In the spring of 2020, Donald Trump had a dreadful habit of guessing how many Covid-19 fatalities the United States would see. Among the many problems was the then-president's consistency in guessing a low number, which the country invariably reached soon after.
As regular readers may recall, it was on April 20 when the Republican first said he believed the overall American death toll from the pandemic would be between 50,000 and 60,000 people. When we cleared that total, Trump moved the goalposts, saying the total would "probably" be between 60,000 and 70,000 people. As the tallies climbed, so did the presidential guesses: The total could reach 90,000, he said. Or 100,000. Or 110,000. Or possibly 200,000.
At the time, anyone predicting 800,000 fatalities would've seemed like a sky-is-falling hysteric. And yet, as NBC News reported earlier today, here we are.
The United States passed another grim Covid-19 milestone Monday, as more than 800,000 Americans have now died from the virus that's plagued the country for nearly two years. There have been at least 800,156 confirmed deaths traced to the coronavirus, according to a rolling tally by NBC News.
It took the United States 119 days to go from 600,000 deaths to 700,000 deaths. It took us 74 days to go from 700,000 to 800,000.
I remember in May 2020, as we approached the 100,000 threshold, The New York Times published the names of those who'd passed on its front page, under a headline that lamented our collective "incalculable loss." About a year later, as the pandemic claimed the lives of 600,000 people in the United States, Axios noted that the Covid-19 death toll was higher "than the number of American soldiers killed in combat during the Vietnam War, World War I and World War II combined."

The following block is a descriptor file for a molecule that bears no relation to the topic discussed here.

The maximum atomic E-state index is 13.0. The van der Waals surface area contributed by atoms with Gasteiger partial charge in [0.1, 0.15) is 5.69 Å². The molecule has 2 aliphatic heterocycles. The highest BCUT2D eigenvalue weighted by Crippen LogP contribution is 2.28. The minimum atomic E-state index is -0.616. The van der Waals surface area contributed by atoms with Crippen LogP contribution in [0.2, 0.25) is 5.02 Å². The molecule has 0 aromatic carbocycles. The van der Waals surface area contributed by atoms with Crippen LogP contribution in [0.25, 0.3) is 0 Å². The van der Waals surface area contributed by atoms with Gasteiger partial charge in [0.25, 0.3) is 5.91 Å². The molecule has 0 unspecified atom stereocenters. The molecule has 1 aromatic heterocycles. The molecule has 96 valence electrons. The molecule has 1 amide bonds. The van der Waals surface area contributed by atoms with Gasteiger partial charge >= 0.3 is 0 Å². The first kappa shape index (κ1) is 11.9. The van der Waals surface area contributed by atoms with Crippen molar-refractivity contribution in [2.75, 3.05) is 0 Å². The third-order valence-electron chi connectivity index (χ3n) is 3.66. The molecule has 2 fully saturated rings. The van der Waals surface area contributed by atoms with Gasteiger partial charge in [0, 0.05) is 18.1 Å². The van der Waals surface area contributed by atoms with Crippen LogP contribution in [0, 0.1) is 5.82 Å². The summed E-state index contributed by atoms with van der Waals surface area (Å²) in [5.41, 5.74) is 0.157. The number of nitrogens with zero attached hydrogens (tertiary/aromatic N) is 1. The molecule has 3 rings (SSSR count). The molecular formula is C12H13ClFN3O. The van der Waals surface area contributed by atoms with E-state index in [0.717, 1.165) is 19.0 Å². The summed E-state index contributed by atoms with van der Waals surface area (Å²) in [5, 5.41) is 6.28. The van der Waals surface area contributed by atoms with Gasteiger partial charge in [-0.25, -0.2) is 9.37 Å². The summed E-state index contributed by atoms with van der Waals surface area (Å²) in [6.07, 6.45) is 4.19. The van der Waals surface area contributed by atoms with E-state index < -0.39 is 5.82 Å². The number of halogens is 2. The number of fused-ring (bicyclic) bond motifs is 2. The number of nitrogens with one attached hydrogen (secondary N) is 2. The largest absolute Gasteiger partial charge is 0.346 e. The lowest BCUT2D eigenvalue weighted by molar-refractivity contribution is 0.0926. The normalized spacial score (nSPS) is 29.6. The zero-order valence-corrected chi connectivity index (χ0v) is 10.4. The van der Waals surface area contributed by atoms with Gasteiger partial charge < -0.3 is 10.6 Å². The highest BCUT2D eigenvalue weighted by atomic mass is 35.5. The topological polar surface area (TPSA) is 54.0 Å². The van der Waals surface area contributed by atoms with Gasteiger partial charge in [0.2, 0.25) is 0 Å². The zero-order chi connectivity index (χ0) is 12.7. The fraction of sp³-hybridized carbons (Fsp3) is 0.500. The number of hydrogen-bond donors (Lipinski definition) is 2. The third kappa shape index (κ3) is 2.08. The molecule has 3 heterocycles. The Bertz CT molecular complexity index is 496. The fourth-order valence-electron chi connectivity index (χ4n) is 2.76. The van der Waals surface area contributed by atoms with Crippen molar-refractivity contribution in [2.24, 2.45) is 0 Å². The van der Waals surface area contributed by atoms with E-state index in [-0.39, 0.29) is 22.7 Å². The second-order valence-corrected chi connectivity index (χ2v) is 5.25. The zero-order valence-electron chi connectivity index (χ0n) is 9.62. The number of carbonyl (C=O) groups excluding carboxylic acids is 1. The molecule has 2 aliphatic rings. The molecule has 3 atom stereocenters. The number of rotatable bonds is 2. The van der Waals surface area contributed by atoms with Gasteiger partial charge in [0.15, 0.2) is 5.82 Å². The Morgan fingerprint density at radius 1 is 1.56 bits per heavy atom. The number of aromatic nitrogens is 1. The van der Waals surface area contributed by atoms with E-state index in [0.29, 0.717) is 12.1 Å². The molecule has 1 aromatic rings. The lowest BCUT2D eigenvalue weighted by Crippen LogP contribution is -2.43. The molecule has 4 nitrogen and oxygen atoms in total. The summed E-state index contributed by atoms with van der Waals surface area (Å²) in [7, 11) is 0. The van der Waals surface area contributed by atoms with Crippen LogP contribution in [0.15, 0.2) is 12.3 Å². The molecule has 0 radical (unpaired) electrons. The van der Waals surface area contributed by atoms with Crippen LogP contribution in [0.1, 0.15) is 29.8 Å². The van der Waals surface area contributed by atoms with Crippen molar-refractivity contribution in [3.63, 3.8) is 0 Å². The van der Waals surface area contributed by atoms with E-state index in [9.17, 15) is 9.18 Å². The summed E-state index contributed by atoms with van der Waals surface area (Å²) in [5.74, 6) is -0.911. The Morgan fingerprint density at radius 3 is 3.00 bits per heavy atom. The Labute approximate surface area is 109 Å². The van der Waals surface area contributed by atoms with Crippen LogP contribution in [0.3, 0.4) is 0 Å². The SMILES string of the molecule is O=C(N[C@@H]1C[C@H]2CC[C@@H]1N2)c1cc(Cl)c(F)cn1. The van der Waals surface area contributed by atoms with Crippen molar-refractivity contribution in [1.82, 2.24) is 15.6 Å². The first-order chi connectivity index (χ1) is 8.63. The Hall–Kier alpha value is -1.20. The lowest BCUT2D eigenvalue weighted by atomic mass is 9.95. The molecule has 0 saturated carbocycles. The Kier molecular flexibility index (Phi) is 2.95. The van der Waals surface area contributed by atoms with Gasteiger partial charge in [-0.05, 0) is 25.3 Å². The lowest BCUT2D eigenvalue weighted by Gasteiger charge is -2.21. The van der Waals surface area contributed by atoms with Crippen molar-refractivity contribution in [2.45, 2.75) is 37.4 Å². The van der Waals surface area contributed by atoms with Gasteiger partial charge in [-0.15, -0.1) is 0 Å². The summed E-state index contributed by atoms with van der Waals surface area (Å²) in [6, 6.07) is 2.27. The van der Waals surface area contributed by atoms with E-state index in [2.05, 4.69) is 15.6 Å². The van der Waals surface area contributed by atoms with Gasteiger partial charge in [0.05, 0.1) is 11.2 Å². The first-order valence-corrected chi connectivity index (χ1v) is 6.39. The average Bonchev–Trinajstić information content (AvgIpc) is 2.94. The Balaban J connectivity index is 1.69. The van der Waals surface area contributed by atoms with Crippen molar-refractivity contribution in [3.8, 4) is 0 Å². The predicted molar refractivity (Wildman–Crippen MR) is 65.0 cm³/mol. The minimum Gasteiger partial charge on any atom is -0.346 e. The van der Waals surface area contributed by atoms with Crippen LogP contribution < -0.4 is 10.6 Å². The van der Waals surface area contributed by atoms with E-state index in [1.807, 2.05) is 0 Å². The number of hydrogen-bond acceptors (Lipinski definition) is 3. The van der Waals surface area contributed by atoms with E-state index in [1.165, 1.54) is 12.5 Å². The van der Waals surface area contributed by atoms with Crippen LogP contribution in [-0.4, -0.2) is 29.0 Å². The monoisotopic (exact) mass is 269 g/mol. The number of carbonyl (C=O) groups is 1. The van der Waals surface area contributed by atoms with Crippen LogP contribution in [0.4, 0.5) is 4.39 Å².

That was 200,000 U.S. fatalities ago.
If recent history is any guide, President Joe Biden's Republican critics and conservative media outlets will use today's news as an opportunity to complain about the White House's Covid track record.
But they shouldn't. As we discussed last week, GOP lawmakers on Capitol Hill have twice in recent weeks taken aim at a key element of the administration's vaccine policy — not because they see it as ineffective, but because they believe it infringes on the party's vision of private sector "freedom."
The votes were part of an ongoing, multifaceted strategy that includes filing lawsuits to block implementation of Biden's policies, and in some red states, effectively paying people not to get vaccinated. At the same time, many Republicans are undermining public confidence in vaccines and mask protections, while promoting ineffective treatments and dangerous ideas about "natural immunity."
The Washington Post's Michael Gerson noted in his latest column that many Republican officials are "actively discouraging citizens from taking routine medical precautions for their own welfare."
It's an uncomfortable truth to consider as we wonder how long it might take for the United States to reach our 900,000th Covid-19 fatality.